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MJ squires quash 313-townhome project

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In an organized protest against proposed townhomes near their Northtown Mt. Juliet neighborhood, dozens of residents waved yellow flyers that said "no" at Monday's city commission meeting.

Tension was high in city chambers packed with vocal citizens concerned by a developer's request to rezone about 51 acres for 313 townhomes acres near Park Glen Subdivision just south of Lebanon Road. After citizen comments and some discussion, commissioners unanimously shot down the request, effectively killing the project.

City commissioners moved up the agenda item to address it immediately. On the heels of a Dec. 15 unanimous negative recommendation by the Mt. Juliet Regional Planning Commission, commissioners contemplated developer Danny Wamble & Associates' request to approve the Preliminary Master Development Plan (PMDP) for The Villas at Tuscan Gardens. The request was to change the current RS-10 (Residential Single-Family) zoning to RE-8 PUD that would allow the townhomes. The 51 acres are located on Park Glen Drive.

The determined neighbors who did not want the project have spoken out at previous meetings as well. Briana Bays was the major spokesperson for the group who held high bright yellow flyers that said, "Northtown MJ says NO!"

"We have been at the September and December meetings against Tuscan Gardens, and we will be at all meetings," she said.

She was passionate in her plea to quash the project proposed in what she said was "already overcrowded area."

Bays brought up the lack of infrastructure to support 313 townhomes and said currently it's hard to simply walk down the street in that area. Neighbors noted they were at first given the impression the project might be just a "few select townhomes."

Spokespeople for the developer presented their project and said the project would be beautiful two-story homes with court yards and green areas.

Another protester noted concern about flooding and traffic. He lives near Woodridge Place.

"We don't need any more homes in this area," he said.

The developer responded to say they were there to hear and open to "communication and compromise."

Commissioner Ray Justice represents the district. He was blunt. While he said he spent time with the deputy public works director discussing widening Lebanon Road, he shook his head and said, "Not 313 townhomes."

"What part about this didn't you understand," he asked the developer. "He got nine minutes, there's no need to discuss this. I hate that you wasted your time coming here."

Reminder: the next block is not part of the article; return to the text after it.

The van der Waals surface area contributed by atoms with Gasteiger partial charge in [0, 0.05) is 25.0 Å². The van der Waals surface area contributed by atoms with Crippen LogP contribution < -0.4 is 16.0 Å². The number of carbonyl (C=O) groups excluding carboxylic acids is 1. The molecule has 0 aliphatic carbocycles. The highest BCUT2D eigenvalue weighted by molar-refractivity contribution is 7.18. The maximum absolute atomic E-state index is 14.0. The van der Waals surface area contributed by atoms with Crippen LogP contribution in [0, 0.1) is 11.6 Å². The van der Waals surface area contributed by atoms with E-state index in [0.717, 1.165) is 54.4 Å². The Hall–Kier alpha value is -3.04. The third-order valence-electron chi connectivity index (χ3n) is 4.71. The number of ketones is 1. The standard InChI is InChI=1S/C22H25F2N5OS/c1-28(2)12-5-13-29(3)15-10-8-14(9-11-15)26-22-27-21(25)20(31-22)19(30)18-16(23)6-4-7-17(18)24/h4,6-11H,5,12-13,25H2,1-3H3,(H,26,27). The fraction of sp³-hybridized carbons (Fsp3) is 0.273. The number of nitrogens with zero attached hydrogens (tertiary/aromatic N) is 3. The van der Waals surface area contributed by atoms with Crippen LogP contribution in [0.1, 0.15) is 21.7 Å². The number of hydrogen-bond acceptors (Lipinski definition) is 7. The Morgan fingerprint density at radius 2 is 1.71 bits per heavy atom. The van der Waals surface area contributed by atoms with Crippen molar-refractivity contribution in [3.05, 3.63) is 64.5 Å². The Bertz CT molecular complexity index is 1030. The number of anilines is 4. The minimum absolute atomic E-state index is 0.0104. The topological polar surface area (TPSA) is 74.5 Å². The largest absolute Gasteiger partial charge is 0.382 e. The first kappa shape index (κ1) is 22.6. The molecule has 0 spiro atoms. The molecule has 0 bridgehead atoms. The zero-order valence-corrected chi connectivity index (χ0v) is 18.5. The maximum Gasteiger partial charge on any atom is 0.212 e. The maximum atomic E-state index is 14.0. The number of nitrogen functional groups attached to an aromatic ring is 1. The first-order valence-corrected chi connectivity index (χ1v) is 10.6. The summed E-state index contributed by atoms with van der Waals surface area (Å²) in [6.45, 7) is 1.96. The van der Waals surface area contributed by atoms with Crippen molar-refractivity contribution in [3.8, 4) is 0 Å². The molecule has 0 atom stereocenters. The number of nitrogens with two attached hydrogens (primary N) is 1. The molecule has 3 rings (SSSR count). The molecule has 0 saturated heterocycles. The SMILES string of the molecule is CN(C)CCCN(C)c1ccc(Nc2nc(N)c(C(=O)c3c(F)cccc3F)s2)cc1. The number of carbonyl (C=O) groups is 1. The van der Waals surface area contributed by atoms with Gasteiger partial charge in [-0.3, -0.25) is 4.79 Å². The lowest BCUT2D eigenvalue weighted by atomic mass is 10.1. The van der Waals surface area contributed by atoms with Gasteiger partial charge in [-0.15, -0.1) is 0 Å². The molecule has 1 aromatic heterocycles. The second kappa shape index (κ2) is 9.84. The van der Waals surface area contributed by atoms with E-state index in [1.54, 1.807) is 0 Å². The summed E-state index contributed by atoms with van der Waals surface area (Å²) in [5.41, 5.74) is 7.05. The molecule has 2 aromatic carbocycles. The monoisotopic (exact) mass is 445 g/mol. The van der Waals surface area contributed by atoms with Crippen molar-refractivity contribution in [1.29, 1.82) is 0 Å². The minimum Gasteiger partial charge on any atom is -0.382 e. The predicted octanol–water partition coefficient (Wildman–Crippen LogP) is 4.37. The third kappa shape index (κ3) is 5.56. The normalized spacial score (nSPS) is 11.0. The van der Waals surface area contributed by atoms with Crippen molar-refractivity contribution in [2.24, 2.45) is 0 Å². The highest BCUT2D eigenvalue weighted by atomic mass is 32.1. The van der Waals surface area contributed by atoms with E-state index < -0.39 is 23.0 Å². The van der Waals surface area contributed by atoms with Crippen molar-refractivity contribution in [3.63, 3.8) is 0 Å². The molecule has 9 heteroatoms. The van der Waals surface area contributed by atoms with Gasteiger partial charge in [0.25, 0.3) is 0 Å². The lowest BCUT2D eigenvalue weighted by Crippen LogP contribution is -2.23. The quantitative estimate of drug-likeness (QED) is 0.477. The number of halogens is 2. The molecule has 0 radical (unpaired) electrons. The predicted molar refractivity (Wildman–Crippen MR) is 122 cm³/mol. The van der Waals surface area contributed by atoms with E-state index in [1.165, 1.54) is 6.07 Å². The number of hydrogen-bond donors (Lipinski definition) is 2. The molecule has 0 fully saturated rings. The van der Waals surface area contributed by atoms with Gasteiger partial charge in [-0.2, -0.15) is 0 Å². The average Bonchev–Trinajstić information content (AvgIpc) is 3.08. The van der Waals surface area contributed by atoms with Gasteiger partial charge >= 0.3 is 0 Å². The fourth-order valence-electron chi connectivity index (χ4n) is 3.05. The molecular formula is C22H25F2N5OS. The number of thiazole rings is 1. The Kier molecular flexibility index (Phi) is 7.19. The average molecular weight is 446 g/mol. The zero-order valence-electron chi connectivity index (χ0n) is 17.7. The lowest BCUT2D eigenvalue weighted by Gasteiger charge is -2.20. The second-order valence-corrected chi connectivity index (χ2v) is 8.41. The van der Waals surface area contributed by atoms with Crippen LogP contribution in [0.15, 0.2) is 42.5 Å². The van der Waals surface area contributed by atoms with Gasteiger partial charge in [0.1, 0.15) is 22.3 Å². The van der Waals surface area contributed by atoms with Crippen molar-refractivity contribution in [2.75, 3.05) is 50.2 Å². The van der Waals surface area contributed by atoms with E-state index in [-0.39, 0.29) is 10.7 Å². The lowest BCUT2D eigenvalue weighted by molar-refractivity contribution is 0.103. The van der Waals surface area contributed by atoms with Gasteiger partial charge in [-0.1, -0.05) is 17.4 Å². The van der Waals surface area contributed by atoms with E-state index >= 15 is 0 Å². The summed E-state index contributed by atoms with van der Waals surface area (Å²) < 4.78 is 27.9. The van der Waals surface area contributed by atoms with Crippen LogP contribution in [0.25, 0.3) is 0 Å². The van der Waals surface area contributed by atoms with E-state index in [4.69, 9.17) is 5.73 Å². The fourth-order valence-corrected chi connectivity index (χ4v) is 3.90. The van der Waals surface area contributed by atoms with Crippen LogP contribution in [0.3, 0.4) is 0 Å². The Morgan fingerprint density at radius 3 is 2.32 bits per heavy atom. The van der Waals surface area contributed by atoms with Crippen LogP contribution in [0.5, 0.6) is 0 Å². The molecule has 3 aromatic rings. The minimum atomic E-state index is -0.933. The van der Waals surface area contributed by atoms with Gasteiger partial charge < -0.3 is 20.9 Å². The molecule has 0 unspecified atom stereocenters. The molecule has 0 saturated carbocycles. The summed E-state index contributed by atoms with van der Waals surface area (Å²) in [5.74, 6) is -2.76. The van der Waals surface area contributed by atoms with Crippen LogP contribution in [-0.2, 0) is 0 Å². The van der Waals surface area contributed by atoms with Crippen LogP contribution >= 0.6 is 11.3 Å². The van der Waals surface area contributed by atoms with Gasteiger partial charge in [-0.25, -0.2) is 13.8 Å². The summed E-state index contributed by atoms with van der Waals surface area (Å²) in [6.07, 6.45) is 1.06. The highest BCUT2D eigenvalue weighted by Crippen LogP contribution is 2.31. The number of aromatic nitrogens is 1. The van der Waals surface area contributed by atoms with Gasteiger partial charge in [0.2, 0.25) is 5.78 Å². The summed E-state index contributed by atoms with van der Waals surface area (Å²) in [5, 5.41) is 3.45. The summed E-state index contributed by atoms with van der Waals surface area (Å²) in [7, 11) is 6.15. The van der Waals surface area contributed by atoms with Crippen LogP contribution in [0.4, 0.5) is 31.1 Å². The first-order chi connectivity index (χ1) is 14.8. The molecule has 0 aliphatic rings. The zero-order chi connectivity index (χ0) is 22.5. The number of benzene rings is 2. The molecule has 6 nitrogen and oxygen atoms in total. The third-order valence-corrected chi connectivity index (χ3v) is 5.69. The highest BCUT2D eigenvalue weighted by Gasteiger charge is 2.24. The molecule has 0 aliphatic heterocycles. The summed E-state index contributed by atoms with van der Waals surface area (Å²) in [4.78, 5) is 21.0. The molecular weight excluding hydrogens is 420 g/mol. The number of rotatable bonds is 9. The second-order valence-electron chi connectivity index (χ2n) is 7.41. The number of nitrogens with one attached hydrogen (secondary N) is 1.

He noted the project reps wanted feedback.

"You got your feedback and you will have additional feedback in the vote."

That subsequent vote was unanimous to kill the project. City officials confirmed while this was a first reading for the rezone, the presented project is dead. If developers want to resurrect their project they will have to start from scratch.

  • In other business, City Commissioner Brian Abston noted the southtown Starbucks is now open after many months of negotiations to get the developer to agree to build a second access into the strip mall. He said Moe's will open there by the end of this month.
  • Mt. Juliet City Manager Kenneth Martin carved out a bit of time to give kudos to the mayor and commissioners. He talked about their dedicated service to the city and their constituents, then presented each of them with a glass plaque with their name and a quote from Theodore Roosevelt that reads, "What a man does for himself dies with him. What he does for his community lives long after he is gone." Some of the commissioners proudly shared the plaque on social media after the meeting.
  • Mt. Juliet Police Chief James Hambrick named police employee Mindy Knight "2016 Employee of the Year." She was also December 2016's employee of the month.

"She's the perfect example of a wonderful employee," he said of her.

Hambrick noted because of her good work ethic, she uncovered an error by the Department of Safety that in the long run saved the city about $780,000, in addition to helping other jurisdictions notice the oversight as well.

  • An ordinance was approved to accept a donation for Eagle Park in the amount of $10,720. This bicycle safety learning park on West Division was an Eagle Scout project by John Forth. Commissioner Art Giles said the donation will go toward a parking lot there.
  • Commissioners unanimously voted to waive fees in the amount of $2,180 for the building permit, plan review, and plumbing permit fees in the construction of the St. Jude Home in Jackson Hills, constructed by Signature Homes.

Writer Laurie Everett can be reached at

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